9. TPSC will first review the outline proposal and any additional information provided in order to assure itself that any matters of principle or issues that might give cause for concern can be handled satisfactorily, and may if necessary consult further with OPS.

10. TPSC will then establish a Partnership Approval Panel to consider the proposal in more detail and may in the light of its discussions and any further consultations give guidance to the Panel on handling particular aspects of the proposal.

11. The Partnership Approval Panel will be constituted as follows:

  • Pro-Vice-Chancellor (Education and Student Experience) (Chair)
  • Relevant Deans or their nominees
  • A member of LTC or Senate
  • A member of CSC or alternatively a second member of LTC or Senate
  • Head of Programme Quality and Teaching Partnerships
  • One member of Loughborough Students’ Union executive. 

12. Initially the Partnership Approval Panel will require from the organisation seeking approval a detailed submission covering institutional and programme-specific issues as listed below. 

13. Institutional  information required:

  • Information in regard to any previous validation/partnership procedures
  • The date from which the partnership will operate
  • Title, level and duration of programmes to be approved
  • Entry requirements and standards
  • Arrangements for credit accumulation and transfer
  • Assessment and examination procedures and standards, including sight of any external assessors' reports
  • Regulatory framework for HE programmes in the institution
  • Quality assurance and enhancement mechanisms in the organisation
  • External reports on the quality of provision in the organisation
  • Financial viability of the organisation, including audited accounts for the previous five years
  • Funding arrangements and tuition fees for the programmes to be approved
  • Management and governance structures
  • Strategic plan
  • Learning and teaching strategy
  • Human resources strategy and staff development arrangements
  • Health and safety arrangements
  • Data protection practice
  • Student complaints procedures
  • Equal opportunities policies
  • In the case of international partnerships, any specific legal, regulatory, professional or cultural issues relating to HE in the country concerned

14. Information required for each programme proposed for approval:

  • Programme specification (normally using Loughborough University's template), including programme aims, intended learning outcomes, structure and requirements
  • Full module specifications, including in each case aims, intended learning outcomes, contents, modular weighting, level, methods of teaching and learning, methods of feedback, methods of assessment
  • A reading list for each module
  • Staffing for the programme, including balance between full-time and part-time staff
  • Curricula vitae of teaching staff
  • A statement nominating one specific member of staff as Programme Director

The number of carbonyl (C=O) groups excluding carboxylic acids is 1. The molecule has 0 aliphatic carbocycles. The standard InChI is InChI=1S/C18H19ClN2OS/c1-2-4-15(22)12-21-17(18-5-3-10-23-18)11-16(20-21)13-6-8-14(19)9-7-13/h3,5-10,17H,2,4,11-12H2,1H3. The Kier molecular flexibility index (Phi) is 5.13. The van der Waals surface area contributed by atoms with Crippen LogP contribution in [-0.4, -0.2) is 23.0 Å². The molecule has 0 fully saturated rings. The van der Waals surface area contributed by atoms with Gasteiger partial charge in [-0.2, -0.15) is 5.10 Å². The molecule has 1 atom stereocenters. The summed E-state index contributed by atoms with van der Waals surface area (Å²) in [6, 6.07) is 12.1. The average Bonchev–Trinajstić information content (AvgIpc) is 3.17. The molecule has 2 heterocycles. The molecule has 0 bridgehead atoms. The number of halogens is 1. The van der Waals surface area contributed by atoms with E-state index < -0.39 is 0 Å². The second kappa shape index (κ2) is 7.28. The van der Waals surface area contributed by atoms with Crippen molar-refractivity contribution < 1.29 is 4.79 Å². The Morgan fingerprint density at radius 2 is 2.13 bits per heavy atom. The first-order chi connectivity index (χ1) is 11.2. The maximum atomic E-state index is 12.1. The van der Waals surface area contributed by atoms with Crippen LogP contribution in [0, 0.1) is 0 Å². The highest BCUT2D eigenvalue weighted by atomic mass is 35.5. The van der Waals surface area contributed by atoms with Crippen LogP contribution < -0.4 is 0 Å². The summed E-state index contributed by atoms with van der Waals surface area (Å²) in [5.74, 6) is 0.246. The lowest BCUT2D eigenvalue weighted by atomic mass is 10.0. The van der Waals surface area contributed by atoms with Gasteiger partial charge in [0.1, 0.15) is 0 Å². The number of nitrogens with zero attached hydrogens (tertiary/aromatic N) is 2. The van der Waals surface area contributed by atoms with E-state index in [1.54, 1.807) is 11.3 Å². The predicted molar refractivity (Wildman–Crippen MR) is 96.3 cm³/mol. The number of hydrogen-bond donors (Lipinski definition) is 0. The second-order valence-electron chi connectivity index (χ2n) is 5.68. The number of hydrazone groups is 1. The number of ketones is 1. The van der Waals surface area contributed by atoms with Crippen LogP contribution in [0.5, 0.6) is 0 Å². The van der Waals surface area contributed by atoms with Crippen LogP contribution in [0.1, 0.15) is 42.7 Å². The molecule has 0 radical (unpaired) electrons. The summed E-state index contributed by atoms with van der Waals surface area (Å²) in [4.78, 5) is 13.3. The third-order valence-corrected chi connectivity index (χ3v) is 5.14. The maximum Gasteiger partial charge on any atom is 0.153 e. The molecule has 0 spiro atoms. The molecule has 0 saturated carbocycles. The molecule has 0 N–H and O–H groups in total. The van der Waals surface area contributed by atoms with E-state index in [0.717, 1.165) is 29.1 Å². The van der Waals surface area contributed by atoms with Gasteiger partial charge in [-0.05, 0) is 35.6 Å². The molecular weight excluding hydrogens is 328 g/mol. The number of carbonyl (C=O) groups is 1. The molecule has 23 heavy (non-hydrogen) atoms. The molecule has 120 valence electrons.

• Student intake and sources of recruitment
  • Competition from other organisations
  • Employment prospects of graduates
  • Availability of space and equipment including lecture room and laboratory facilities, computing support, use of e-learning
  • Library facilities
  • Availability of administrative, technical and other support staff
  • Views of external examiners, assessors, professional/industrial bodies etc.

15. Having received and considered the detailed submission, the Panel will visit the proposed partner organisation. The visit will involve meetings with staff and students (if appropriate) in order to satisfy the panel that the organisation is an able and appropriate partner. The Chair of the Partnership Approval Panel will arrange for appropriate subject specialists, either from within or where necessary from outside the University, to advise the Panel and participate as appropriate in its deliberations.

16. The Partnership approval panel will seek to:

  • ascertain the level of familiarity of the prospective partner with the standards and ethos of UK higher education
  • satisfy itself about the ability of the prospective partner to manage processes for quality assurance in higher education and to meet the relevant Expectations of the Quality Code
  • satisfy itself as to the adequacy of operational structures (including record-keeping) in place to support learning delivery and/or assessment in a valid, reliable and robust manner.
  • determine the academic/professional capacity of the prospective partner to deliver any learning and teaching or support at the appropriate levels and to provide an appropriate and safe working environment for students
  • determine cultural assumptions about higher education learning methods and any action required.

17. Following the visit, the Partnership Approval Panel will report and make recommendations to LTC on both the proposed partnership and the proposed programme(s)/credits.

18. LTC, having considered the advice of the Partnership Approval Panel, will determine whether or not to recommend to Senate that approval proceeds. Senate will in turn receive a report from LTC and, if agreed, give final approval to the partnership.

19. The University will charge a fee to the partner organisation for the work of the Partnership Approval Panel in the light of the actual costs of the exercise. LTC will advise Operations Committee in respect to the fee to be charged. It will also report on any other resource implications for the University.

Written agreement

20. Once a proposal for collaborative provision has been approved, a formal agreement will be drawn up, to be signed by the Vice-Chancellor and the Head of the partner organisation (or their nominees).